A 38-year-old man with a rare genetic condition accepted treatment for this genetic condition was replacement therapy with large doses of oral u. The patient’s general practitioner sought approval for the treatment as ‘experimental’ treatment because it had not been approved for such use by the Therapeutic Goods Administration. The Guardianship and Administration Tribunal (now part of QCAT) found that the treatment was not experimental merely because it had not been approved by the Therapeutic Goods Administration. The drug was the only treatment available and it had been used for many years to treat the patient’s condition.

Re application by Hope [2012] QCAT 191 QLD
A doctor wished to get approval for a study for patients with head injuries, testing the effectiveness of an ultrasound scan rather than computerised tomography (CT) scans, to identify dangerous increases in cranial pressure after a head injury. The Tribunal found that the research was ‘clinical research’ rather than ‘special medical research or experimental health care’.

Re Baby A [2008] FamCA 417 Cth
Baby A had been born with a rare and fatal metabolic disorder that had no known treatment. Her parents and treatment team wished for her to be treated with an experimental drug known as drug X. The drug had not been tested on humans but had given promising results in mice. The judge doubted whether approval was neces- sary as a special treatment. The treatment was clearly the only option for the child, even though no one could say what its effects would be with certainty. Nevertheless, Dessau J proceeded on the basis that the treatment did require approval as the judge wished for there to be no doubt that the parents had the power to consent to the treatment. The treatment was approved and a declaration was made that the parents were empowered to consent to it.

Simms v Simms [2002] EWHC 2734 (Fam) UK
This case concerned both an 18-year-old and a 16-year-old sufferer of vCJD. The parents of the patients sought a declaration that it would be in the patients’ best interests for them to be treated with Pentosan Polysulphate, a drug that was licensed for other conditions, but not for vCJD. Dame Butler-Sloss P began by examining whether the treatment was supported under the Bolam test in medical negligence and found that it was, as there was ‘a responsible body of relevant professional opinion which supports this innovative treatment’.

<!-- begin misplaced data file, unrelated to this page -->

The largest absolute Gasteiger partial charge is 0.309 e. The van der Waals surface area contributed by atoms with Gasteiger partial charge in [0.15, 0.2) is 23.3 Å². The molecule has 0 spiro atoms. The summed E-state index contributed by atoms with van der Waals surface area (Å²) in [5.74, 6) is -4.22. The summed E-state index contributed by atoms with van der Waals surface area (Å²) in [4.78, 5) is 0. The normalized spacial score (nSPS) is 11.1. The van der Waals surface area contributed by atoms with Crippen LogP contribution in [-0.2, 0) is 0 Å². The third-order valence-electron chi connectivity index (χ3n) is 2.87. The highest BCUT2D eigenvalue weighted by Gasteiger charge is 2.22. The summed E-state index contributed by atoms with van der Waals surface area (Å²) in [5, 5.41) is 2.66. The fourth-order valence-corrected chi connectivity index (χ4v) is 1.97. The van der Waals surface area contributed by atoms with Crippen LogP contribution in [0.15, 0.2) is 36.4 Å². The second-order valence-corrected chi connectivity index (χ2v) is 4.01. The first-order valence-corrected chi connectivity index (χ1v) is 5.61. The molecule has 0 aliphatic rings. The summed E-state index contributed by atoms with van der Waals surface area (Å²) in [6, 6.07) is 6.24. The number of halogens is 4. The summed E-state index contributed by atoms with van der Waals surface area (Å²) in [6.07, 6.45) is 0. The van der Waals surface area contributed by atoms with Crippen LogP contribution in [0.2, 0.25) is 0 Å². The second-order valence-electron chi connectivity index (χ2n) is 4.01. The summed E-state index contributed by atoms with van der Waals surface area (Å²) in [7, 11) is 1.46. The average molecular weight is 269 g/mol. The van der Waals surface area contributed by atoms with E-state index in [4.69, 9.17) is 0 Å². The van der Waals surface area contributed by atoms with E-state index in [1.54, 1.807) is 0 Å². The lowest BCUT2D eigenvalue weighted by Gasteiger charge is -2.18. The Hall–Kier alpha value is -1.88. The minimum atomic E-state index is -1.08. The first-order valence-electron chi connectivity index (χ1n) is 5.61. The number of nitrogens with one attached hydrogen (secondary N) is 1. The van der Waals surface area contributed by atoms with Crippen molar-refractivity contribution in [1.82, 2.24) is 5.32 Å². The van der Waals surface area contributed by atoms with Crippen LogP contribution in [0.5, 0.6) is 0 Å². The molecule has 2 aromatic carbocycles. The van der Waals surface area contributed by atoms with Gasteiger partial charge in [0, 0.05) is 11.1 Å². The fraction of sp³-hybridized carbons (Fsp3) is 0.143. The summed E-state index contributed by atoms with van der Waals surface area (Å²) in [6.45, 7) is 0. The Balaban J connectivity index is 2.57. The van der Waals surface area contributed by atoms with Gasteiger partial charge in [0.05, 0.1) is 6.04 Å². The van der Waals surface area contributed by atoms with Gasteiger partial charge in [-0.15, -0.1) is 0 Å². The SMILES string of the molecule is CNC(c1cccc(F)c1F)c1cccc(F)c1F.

Traill v Medical Practitioners Board (Occupational and Business Regulation) [2006] VCAT 1920 VIC
A doctor was found guilty of unprofessional conduct for recommending and administering a number of unproven and ineffective treatments to three vulnerable patients.

Legislation

Australian Code for the Responsible Conduct of Research [PDF]    Cth
NHMRC
Guides Australian Institutions and Researchers in responsible research practices.

Privacy Act 1988 Cth
Aims to protect the privacy of personal information held by Commonwealth agencies or by the private sector. Sections 95 and 95A of the Act provide a process to resolve the conflict that may arise between the public interest in privacy and the public interest in research.

Health Records and Information Privacy Act 2002 NSW
Exceptions for medical research without consent.

Statutory guidelines for controlling the disclosure for research under the Health Records and Information Privacy Act 2002 NSW [PDF]

Papers, Reports and Books

Changing perspectives in biobank research: from individual rights to concerns about public health regarding the return of results
Forsberg, JS, MG Hansson, et al (2009) 17 (12) European Journal of Human Genetics 1544-9

Enrolling pregnant women in research – lessons from the H1N1 influenza pandemic
Goldkind, SF, L Sahin, et al (2010) 362(24) New England Journal of Medicine 2241-43

The ethics of obtaining consent in labour for research
Rachel Reid et al (2011) 51 (6) Australian and New Zealand Journal of Obstetrics and Gynaecology 485–492

The rights of patients in research
Goodare, H and R Smith (1995) 310 British Medical Journal 1277-8

Protection of patient’s rights to privacy
International Committee of Medical Journal Editors (1995) 311 British Medical Journal 1272

Medical data: does patient privacy trump access for research?
Adrian O’Dowd (2013) British Medical Journal Published online 11 September 2013

Uniform requirements for manuscripts submitted to biomedical journals: Writing and editing for biomedical publication [PDF]
International Committee of Medical Journal Editors (2007)

From single biobanks to international networks: developing e-governance
Kaye, J (2011) 130 (3) Human Genetics 377-82

The rise of litigation in human subjects research
Mello, MM, dM Studdert, et al (2003) 139 (1) Annals Internal Medicine 40-5

Privacy and the use of health data for research
O’Keefe, CM and CJ Connolly (2010)  193 (9) Medical Journal of Australia 537-41

Protecting vulnerable research subjects in critical care trials: enhancing the informed consent process and recommendations for safeguards
Silverman, H (2011) 1 (1) Annals of Intensive Care 8

Law and medical practice: Rights, duties, claims and defences.
Skene, L (2004) Sydney, LexisNexis Butterworths

Legal rights in human bodies, body parts and tissue
Skene, L (2007) 4 (2) Journal of Bioethical Inquiry 129-33